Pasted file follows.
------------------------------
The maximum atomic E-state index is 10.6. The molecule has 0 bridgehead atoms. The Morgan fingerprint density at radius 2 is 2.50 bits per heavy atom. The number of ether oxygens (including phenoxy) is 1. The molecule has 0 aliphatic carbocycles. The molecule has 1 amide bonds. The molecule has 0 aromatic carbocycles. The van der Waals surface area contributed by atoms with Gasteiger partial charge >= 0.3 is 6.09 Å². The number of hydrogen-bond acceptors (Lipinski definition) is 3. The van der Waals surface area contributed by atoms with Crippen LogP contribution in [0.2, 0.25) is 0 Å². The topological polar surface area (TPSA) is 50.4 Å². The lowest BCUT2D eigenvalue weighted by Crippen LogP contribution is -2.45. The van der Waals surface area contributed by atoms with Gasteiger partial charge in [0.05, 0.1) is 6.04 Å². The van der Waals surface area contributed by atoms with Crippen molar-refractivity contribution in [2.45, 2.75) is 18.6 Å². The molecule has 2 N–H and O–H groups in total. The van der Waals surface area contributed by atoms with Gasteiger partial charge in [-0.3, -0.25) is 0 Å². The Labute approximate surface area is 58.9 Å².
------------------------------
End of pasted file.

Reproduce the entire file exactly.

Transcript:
The maximum atomic E-state index is 10.6. The molecule has 0 bridgehead atoms. The Morgan fingerprint density at radius 2 is 2.50 bits per heavy atom. The number of ether oxygens (including phenoxy) is 1. The molecule has 0 aliphatic carbocycles. The molecule has 1 amide bonds. The molecule has 0 aromatic carbocycles. The van der Waals surface area contributed by atoms with Gasteiger partial charge >= 0.3 is 6.09 Å². The number of hydrogen-bond acceptors (Lipinski definition) is 3. The van der Waals surface area contributed by atoms with Crippen LogP contribution in [0.2, 0.25) is 0 Å². The topological polar surface area (TPSA) is 50.4 Å². The lowest BCUT2D eigenvalue weighted by Crippen LogP contribution is -2.45. The van der Waals surface area contributed by atoms with Gasteiger partial charge in [0.05, 0.1) is 6.04 Å². The van der Waals surface area contributed by atoms with Crippen molar-refractivity contribution in [2.45, 2.75) is 18.6 Å². The molecule has 2 N–H and O–H groups in total. The van der Waals surface area contributed by atoms with Gasteiger partial charge in [-0.3, -0.25) is 0 Å². The Labute approximate surface area is 58.9 Å².